We need youth more than ever, to solve current and future global challenges. But in order for them to do that, they need to be equipped with the right skills from the right people. TCF celebrates World Youth Skills Day today by spotlighting artists from our family who are doing just that – they’re mentoring, inspiring, teaching – a new generation of artists, creatives and future game-changers.
Teach and be taught, so the adage goes. For these six artists, it’s about representation, motivation, and life transformations.
International breakdance crew
Most audiences know ILL-ABILITIES™ for their uncanny ability to perform jaw-dropping b-boy moves. What they may not know is that the international dance crew comprising seven diverse dancers also dedicate a lot of their time to coaching people of all abilities and ages, mainly youths. “We don’t expect individuals to become professional dancers after taking our workshops, what we want is for those individuals to feel good about who they are,” said Luca “Lazylegz” Patuelli, founder of ILL-ABILITIES™, in a True Colors DANCE video about their outreach. To that end, the group creates motivational entertainment programs and adaptive dance classes.
Pic credits: Ill-Abilities
Award-winning wheelchair dancer and circus performer
The muscles in Kenta Kambara’s upper body twist and brace. As he executes gravity-defying aerial stunts from a wheelchair, the word “Superhuman” comes to mind. When not suspended mid-air, the acclaimed dancer and circus performer plays the role of teacher, conducting classes for schoolchildren in the hope that by introducing kids to adaptive performances, children of all abilities will be encouraged to pursue the arts.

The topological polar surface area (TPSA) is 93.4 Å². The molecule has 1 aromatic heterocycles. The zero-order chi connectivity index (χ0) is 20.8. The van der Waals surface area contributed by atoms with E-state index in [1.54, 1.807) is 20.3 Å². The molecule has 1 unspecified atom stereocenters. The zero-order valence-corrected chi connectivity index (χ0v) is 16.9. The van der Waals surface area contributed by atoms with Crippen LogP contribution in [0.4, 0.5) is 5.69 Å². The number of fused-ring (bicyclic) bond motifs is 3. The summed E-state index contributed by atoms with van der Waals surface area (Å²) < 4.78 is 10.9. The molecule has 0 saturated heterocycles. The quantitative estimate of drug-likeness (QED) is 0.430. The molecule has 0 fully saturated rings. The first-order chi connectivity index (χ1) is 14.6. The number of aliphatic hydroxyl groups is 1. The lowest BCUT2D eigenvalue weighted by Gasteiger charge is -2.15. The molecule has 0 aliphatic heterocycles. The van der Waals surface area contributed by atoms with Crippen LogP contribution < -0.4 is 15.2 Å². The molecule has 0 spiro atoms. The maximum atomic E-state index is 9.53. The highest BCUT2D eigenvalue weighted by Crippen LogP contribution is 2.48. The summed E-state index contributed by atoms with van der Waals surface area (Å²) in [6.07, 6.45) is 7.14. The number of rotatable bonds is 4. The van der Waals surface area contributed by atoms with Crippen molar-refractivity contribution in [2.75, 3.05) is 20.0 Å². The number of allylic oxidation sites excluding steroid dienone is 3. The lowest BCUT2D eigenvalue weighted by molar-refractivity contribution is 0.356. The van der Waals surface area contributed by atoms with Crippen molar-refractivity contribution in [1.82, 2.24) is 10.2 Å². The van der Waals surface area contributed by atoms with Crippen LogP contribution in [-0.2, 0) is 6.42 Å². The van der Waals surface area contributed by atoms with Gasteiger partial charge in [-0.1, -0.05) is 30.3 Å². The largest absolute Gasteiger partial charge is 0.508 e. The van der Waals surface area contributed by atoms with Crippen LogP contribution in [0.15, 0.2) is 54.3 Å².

Pic credits: HP Community Home
Artistic director and circus performer
Chelsea McGuffin’s productions celebrate the powerful stories of those she calls “community people” — these could be people living with Asperger’s or women with mental health challenges. Her goal? For performers and audiences to “never feel like an outsider,” she said in an interview with TCF. In producing Kaleidoscope, a play about a boy with Asperger’s, Chelsea developed a new approach to production and stage work that made the theater accessible to performers and audiences with Asperger’s. She continues to make the circus accessible for people of all abilities with her most recent project, Circus Ipswich, performed by a troupe with members on the autism spectrum.
Pic credits: Chelsea McGuffin
As a child, DAIKI – who was born with achondroplasia, also known as dwarfism – often felt left out of physical activities as adaptive sports and dance classes had not yet been developed. Fueled by a love for physical education (PE) and a passion for sports, DAIKI explored dance, specifically Krump. And it has given him the platform to interact with youths through dance workshops. His mission is to encourage youths of all abilities to “dance barrier-free,” he said in an interview with TCF.
Dr Dawn-Joy Leong
Autism and neurodiversity researcher
The genesis of Dr Dawn-Joy Leong’s work is her belief that “humanity is made up of diverse minds”. With this as the starting point, the autism researcher and multi-disciplinary arts practitioner advocates for greater acceptance of neurodivergence in the arts world. She frequently takes on projects that tell the stories of people who are neurodivergent or involve collaborations with neurodivergent artists. Not only does this create opportunities for neurodivergent artists, it also creates a system in which neurodivergent artists can work in the theater.
MC, dancer, spoken word artist and director
Jonzi-D, who is also an Associate Artist of Sadler’s Wells harnesses the power of hip-hop to bring people together, advocate for inclusivity and guide the next generation of creatives. His workshops bring youths from all walks of life together to create, regardless of their art form. Whether it is graffiti, rap, fashion design or choreography, he supports them in their creative expression and connects with peers and collaborators who can help them tell their story.
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